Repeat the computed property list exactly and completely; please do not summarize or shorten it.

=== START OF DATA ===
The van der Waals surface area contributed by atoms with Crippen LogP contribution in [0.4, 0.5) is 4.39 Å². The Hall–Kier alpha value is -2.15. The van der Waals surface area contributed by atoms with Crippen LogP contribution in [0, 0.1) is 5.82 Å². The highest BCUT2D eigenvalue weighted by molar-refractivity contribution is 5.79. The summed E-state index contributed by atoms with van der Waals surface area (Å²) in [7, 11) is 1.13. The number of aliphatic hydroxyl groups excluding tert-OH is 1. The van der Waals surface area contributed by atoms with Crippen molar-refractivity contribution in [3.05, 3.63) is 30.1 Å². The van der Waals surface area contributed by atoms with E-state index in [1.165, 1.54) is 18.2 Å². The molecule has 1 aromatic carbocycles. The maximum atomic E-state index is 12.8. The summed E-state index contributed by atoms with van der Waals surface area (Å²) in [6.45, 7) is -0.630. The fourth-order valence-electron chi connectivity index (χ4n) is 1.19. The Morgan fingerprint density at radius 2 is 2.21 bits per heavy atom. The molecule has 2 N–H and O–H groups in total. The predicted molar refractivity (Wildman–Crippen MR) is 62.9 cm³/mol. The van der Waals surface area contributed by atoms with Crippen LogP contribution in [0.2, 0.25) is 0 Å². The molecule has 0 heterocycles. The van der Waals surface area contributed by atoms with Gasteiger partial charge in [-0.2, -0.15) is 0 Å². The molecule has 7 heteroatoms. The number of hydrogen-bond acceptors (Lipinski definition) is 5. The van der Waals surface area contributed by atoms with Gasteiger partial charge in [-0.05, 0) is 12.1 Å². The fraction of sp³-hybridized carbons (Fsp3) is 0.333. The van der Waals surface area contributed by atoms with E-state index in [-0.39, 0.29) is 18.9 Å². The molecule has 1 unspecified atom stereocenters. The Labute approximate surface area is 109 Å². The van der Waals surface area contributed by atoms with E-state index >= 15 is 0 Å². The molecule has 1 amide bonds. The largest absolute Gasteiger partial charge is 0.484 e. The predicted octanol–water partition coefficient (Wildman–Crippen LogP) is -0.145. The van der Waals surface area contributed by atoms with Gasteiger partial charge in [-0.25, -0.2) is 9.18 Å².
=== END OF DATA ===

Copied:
The van der Waals surface area contributed by atoms with Crippen LogP contribution in [0.4, 0.5) is 4.39 Å². The Hall–Kier alpha value is -2.15. The van der Waals surface area contributed by atoms with Crippen LogP contribution in [0, 0.1) is 5.82 Å². The highest BCUT2D eigenvalue weighted by molar-refractivity contribution is 5.79. The summed E-state index contributed by atoms with van der Waals surface area (Å²) in [7, 11) is 1.13. The number of aliphatic hydroxyl groups excluding tert-OH is 1. The van der Waals surface area contributed by atoms with Crippen molar-refractivity contribution in [3.05, 3.63) is 30.1 Å². The van der Waals surface area contributed by atoms with E-state index in [1.165, 1.54) is 18.2 Å². The molecule has 1 aromatic carbocycles. The maximum atomic E-state index is 12.8. The summed E-state index contributed by atoms with van der Waals surface area (Å²) in [6.45, 7) is -0.630. The fourth-order valence-electron chi connectivity index (χ4n) is 1.19. The Morgan fingerprint density at radius 2 is 2.21 bits per heavy atom. The molecule has 2 N–H and O–H groups in total. The predicted molar refractivity (Wildman–Crippen MR) is 62.9 cm³/mol. The van der Waals surface area contributed by atoms with Crippen LogP contribution in [0.2, 0.25) is 0 Å². The molecule has 0 heterocycles. The van der Waals surface area contributed by atoms with Gasteiger partial charge in [-0.2, -0.15) is 0 Å². The molecule has 7 heteroatoms. The number of hydrogen-bond acceptors (Lipinski definition) is 5. The van der Waals surface area contributed by atoms with Gasteiger partial charge in [-0.05, 0) is 12.1 Å². The fraction of sp³-hybridized carbons (Fsp3) is 0.333. The van der Waals surface area contributed by atoms with E-state index in [-0.39, 0.29) is 18.9 Å². The molecule has 1 unspecified atom stereocenters. The Labute approximate surface area is 109 Å². The van der Waals surface area contributed by atoms with E-state index >= 15 is 0 Å². The molecule has 1 amide bonds. The largest absolute Gasteiger partial charge is 0.484 e. The predicted octanol–water partition coefficient (Wildman–Crippen LogP) is -0.145. The van der Waals surface area contributed by atoms with Gasteiger partial charge in [-0.25, -0.2) is 9.18 Å².